3   10   3  445 (4.45%)  746 (7.46%)  8,809 (88.09%)  25.704
 2   10   2  94 (0.94%)  637 (6.37%)  9,269 (92.69%)  26.586
 1   10   1  (0.04%)  1,014 (10.14%)  8,982 (89.82%)  31.224

Here there are multiple things going on. In the last row, where paper dominates, it's chances of victory are still slim because, to win outright, it needs to defeat the scissors at some point. There is only one piece in game that can take out the scissor, and that is the one rock in the game. Sadly for paper if he meets the rock in game before the scissors, he takes away his only chance of being able to get a win.

Ternary Mixture

Changing two of the three variables at the same time is hard to visualize, and also changing the denominator of the sample each time does not create a strictly level playing field (each time an additional scissor is added it changes the total number of players in the game).

A better way to plot this data is in the form of a Ternary Mixture Plot, and the use of concentrations. This is the kind of thing Scientists (especially Chemists) do when looking at mixtures of three substances.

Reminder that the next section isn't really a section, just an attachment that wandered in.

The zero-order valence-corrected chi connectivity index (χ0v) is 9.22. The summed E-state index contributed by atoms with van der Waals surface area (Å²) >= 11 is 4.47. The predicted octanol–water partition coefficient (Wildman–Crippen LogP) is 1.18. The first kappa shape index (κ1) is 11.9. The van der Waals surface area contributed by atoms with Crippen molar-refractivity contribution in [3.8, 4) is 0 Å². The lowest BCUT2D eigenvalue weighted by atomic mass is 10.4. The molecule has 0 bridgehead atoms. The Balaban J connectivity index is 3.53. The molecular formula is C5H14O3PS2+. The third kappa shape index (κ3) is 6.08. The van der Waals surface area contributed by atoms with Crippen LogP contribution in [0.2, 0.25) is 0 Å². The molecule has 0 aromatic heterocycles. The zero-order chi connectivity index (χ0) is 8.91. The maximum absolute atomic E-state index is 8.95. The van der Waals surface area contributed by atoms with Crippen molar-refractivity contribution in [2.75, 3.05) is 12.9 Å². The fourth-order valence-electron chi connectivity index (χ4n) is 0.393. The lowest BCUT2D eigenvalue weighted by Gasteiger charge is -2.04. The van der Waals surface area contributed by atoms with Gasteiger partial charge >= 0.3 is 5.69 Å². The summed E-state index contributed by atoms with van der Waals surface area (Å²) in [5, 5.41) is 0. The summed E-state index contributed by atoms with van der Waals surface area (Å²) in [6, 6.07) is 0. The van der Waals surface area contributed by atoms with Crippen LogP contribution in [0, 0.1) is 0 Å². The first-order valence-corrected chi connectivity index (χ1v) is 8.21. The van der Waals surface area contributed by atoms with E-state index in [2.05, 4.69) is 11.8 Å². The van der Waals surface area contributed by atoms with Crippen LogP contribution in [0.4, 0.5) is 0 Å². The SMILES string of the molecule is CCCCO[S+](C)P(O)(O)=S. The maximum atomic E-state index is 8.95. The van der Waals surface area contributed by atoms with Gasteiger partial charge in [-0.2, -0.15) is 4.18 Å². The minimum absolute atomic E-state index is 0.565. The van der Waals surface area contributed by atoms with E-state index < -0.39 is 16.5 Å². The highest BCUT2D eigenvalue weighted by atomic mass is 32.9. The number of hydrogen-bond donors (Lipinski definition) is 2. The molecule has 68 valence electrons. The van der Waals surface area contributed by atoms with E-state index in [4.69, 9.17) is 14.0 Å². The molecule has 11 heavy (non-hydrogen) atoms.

Imagine we have a 50 ml flask. In this we wish to place various combinations of three liquids: R, P, S to test their properties.

We are constrained, because the flask can only hold 50 ml, and we also want to see the effect of different concentrations of mixtures. We can do this by making sure the flask is always full, then selecting one of the liquids, say R, and looping through each volume of this first liquid from 0-50 ml. Then, we will fill the remaining space with the various combinations of P and S to top up the flask.

Since the volume in the flask is constant, this allows us to appreciate how the change in concentration effects things.